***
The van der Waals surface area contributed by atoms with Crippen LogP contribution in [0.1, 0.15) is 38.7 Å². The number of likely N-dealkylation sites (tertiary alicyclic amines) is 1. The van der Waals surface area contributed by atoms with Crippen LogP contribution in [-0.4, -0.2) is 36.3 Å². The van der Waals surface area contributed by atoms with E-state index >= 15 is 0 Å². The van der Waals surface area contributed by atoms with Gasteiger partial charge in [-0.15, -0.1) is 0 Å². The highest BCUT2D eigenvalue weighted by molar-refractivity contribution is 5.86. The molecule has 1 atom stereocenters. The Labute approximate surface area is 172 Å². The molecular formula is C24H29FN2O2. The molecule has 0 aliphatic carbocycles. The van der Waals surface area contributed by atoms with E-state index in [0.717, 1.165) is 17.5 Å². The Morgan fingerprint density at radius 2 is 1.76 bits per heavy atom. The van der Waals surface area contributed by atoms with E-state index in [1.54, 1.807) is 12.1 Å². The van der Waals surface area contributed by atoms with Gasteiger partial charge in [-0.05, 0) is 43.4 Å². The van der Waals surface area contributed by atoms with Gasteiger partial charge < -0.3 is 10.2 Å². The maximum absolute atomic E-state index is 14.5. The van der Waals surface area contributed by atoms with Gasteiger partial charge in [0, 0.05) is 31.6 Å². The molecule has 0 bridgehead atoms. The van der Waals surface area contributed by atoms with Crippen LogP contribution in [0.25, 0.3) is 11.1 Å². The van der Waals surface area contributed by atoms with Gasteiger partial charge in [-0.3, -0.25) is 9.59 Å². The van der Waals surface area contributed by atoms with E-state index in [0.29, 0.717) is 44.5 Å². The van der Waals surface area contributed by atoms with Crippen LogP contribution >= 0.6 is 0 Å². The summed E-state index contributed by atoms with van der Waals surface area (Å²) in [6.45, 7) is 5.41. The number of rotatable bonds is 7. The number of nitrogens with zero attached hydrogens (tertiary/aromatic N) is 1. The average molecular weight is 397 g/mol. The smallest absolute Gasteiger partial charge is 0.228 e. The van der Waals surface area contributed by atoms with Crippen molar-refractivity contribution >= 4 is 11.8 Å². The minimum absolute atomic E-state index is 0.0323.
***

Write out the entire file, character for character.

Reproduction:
The van der Waals surface area contributed by atoms with Crippen LogP contribution in [0.1, 0.15) is 38.7 Å². The number of likely N-dealkylation sites (tertiary alicyclic amines) is 1. The van der Waals surface area contributed by atoms with Crippen LogP contribution in [-0.4, -0.2) is 36.3 Å². The van der Waals surface area contributed by atoms with E-state index >= 15 is 0 Å². The van der Waals surface area contributed by atoms with Gasteiger partial charge in [-0.15, -0.1) is 0 Å². The highest BCUT2D eigenvalue weighted by molar-refractivity contribution is 5.86. The molecule has 1 atom stereocenters. The Labute approximate surface area is 172 Å². The molecular formula is C24H29FN2O2. The molecule has 0 aliphatic carbocycles. The van der Waals surface area contributed by atoms with E-state index in [0.717, 1.165) is 17.5 Å². The Morgan fingerprint density at radius 2 is 1.76 bits per heavy atom. The van der Waals surface area contributed by atoms with E-state index in [1.54, 1.807) is 12.1 Å². The van der Waals surface area contributed by atoms with Gasteiger partial charge in [-0.05, 0) is 43.4 Å². The van der Waals surface area contributed by atoms with Gasteiger partial charge < -0.3 is 10.2 Å². The maximum absolute atomic E-state index is 14.5. The van der Waals surface area contributed by atoms with Gasteiger partial charge in [0, 0.05) is 31.6 Å². The molecule has 0 bridgehead atoms. The van der Waals surface area contributed by atoms with Crippen LogP contribution in [0.25, 0.3) is 11.1 Å². The van der Waals surface area contributed by atoms with Gasteiger partial charge in [-0.3, -0.25) is 9.59 Å². The van der Waals surface area contributed by atoms with E-state index in [0.29, 0.717) is 44.5 Å². The van der Waals surface area contributed by atoms with Crippen LogP contribution >= 0.6 is 0 Å². The summed E-state index contributed by atoms with van der Waals surface area (Å²) in [6.45, 7) is 5.41. The number of rotatable bonds is 7. The number of nitrogens with zero attached hydrogens (tertiary/aromatic N) is 1. The average molecular weight is 397 g/mol. The smallest absolute Gasteiger partial charge is 0.228 e. The van der Waals surface area contributed by atoms with Crippen molar-refractivity contribution >= 4 is 11.8 Å². The minimum absolute atomic E-state index is 0.0323.